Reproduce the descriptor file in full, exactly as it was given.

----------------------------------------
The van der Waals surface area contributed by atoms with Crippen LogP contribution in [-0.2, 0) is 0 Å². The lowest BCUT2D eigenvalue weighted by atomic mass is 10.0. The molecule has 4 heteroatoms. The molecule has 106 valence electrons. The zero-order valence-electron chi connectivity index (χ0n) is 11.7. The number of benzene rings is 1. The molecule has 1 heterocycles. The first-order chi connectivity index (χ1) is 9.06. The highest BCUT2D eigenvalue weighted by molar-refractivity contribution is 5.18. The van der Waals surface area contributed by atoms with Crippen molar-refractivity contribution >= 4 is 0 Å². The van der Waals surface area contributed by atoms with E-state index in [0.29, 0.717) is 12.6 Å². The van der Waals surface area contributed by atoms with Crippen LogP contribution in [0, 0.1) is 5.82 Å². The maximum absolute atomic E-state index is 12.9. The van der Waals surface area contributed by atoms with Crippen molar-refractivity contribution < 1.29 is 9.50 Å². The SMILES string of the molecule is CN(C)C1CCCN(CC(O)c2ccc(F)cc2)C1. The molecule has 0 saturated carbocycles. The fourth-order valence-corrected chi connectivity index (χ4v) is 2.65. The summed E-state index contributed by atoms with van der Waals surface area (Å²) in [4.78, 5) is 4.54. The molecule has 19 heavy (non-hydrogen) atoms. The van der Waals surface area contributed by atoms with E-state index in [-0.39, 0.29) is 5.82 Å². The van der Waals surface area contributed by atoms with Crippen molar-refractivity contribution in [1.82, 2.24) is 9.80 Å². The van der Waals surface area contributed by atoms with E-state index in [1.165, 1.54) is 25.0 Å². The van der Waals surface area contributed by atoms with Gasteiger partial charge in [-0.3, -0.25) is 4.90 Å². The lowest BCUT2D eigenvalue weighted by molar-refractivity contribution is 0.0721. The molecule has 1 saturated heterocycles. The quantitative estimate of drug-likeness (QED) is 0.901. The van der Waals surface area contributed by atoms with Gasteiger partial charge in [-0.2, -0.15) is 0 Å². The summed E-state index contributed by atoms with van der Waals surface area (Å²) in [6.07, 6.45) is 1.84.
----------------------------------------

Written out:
The van der Waals surface area contributed by atoms with Crippen LogP contribution in [-0.2, 0) is 0 Å². The lowest BCUT2D eigenvalue weighted by atomic mass is 10.0. The molecule has 4 heteroatoms. The molecule has 106 valence electrons. The zero-order valence-electron chi connectivity index (χ0n) is 11.7. The number of benzene rings is 1. The molecule has 1 heterocycles. The first-order chi connectivity index (χ1) is 9.06. The highest BCUT2D eigenvalue weighted by molar-refractivity contribution is 5.18. The van der Waals surface area contributed by atoms with Crippen molar-refractivity contribution >= 4 is 0 Å². The van der Waals surface area contributed by atoms with E-state index in [0.29, 0.717) is 12.6 Å². The van der Waals surface area contributed by atoms with Crippen LogP contribution in [0, 0.1) is 5.82 Å². The maximum absolute atomic E-state index is 12.9. The van der Waals surface area contributed by atoms with Crippen molar-refractivity contribution < 1.29 is 9.50 Å². The SMILES string of the molecule is CN(C)C1CCCN(CC(O)c2ccc(F)cc2)C1. The molecule has 0 saturated carbocycles. The fourth-order valence-corrected chi connectivity index (χ4v) is 2.65. The summed E-state index contributed by atoms with van der Waals surface area (Å²) in [4.78, 5) is 4.54. The molecule has 19 heavy (non-hydrogen) atoms. The van der Waals surface area contributed by atoms with E-state index in [-0.39, 0.29) is 5.82 Å². The van der Waals surface area contributed by atoms with Crippen molar-refractivity contribution in [1.82, 2.24) is 9.80 Å². The van der Waals surface area contributed by atoms with E-state index in [1.165, 1.54) is 25.0 Å². The van der Waals surface area contributed by atoms with Gasteiger partial charge in [-0.3, -0.25) is 4.90 Å². The lowest BCUT2D eigenvalue weighted by molar-refractivity contribution is 0.0721. The molecule has 1 saturated heterocycles. The quantitative estimate of drug-likeness (QED) is 0.901. The van der Waals surface area contributed by atoms with Gasteiger partial charge in [-0.2, -0.15) is 0 Å². The summed E-state index contributed by atoms with van der Waals surface area (Å²) in [6.07, 6.45) is 1.84.